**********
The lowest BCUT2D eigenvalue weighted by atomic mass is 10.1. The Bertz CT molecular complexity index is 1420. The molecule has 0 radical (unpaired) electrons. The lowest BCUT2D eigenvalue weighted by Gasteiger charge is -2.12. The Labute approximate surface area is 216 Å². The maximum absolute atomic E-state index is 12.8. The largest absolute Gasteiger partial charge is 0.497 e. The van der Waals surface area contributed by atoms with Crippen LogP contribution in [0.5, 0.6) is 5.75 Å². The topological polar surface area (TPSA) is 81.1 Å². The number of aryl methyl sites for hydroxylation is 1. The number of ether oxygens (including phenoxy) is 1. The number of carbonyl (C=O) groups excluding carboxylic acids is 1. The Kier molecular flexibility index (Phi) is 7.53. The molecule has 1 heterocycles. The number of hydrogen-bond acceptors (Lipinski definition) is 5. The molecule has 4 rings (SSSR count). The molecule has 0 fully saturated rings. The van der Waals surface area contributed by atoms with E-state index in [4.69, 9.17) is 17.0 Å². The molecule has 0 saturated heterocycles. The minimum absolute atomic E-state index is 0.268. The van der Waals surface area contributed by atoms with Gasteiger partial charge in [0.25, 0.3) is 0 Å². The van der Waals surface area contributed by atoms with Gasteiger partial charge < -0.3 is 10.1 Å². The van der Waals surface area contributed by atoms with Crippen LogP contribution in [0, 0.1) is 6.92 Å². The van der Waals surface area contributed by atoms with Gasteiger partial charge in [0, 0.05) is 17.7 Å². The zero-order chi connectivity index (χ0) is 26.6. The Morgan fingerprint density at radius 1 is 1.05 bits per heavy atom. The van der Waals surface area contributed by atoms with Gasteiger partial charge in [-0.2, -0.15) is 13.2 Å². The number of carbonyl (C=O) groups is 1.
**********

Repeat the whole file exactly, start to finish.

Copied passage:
The lowest BCUT2D eigenvalue weighted by atomic mass is 10.1. The Bertz CT molecular complexity index is 1420. The molecule has 0 radical (unpaired) electrons. The lowest BCUT2D eigenvalue weighted by Gasteiger charge is -2.12. The Labute approximate surface area is 216 Å². The maximum absolute atomic E-state index is 12.8. The largest absolute Gasteiger partial charge is 0.497 e. The van der Waals surface area contributed by atoms with Crippen LogP contribution in [0.5, 0.6) is 5.75 Å². The topological polar surface area (TPSA) is 81.1 Å². The number of aryl methyl sites for hydroxylation is 1. The number of ether oxygens (including phenoxy) is 1. The number of carbonyl (C=O) groups excluding carboxylic acids is 1. The Kier molecular flexibility index (Phi) is 7.53. The molecule has 1 heterocycles. The number of hydrogen-bond acceptors (Lipinski definition) is 5. The molecule has 4 rings (SSSR count). The molecule has 0 fully saturated rings. The van der Waals surface area contributed by atoms with E-state index in [4.69, 9.17) is 17.0 Å². The molecule has 0 saturated heterocycles. The minimum absolute atomic E-state index is 0.268. The van der Waals surface area contributed by atoms with Gasteiger partial charge in [0.25, 0.3) is 0 Å². The van der Waals surface area contributed by atoms with Gasteiger partial charge < -0.3 is 10.1 Å². The van der Waals surface area contributed by atoms with Crippen LogP contribution in [0, 0.1) is 6.92 Å². The van der Waals surface area contributed by atoms with Gasteiger partial charge in [0, 0.05) is 17.7 Å². The zero-order chi connectivity index (χ0) is 26.6. The Morgan fingerprint density at radius 1 is 1.05 bits per heavy atom. The van der Waals surface area contributed by atoms with Gasteiger partial charge in [-0.2, -0.15) is 13.2 Å². The number of carbonyl (C=O) groups is 1.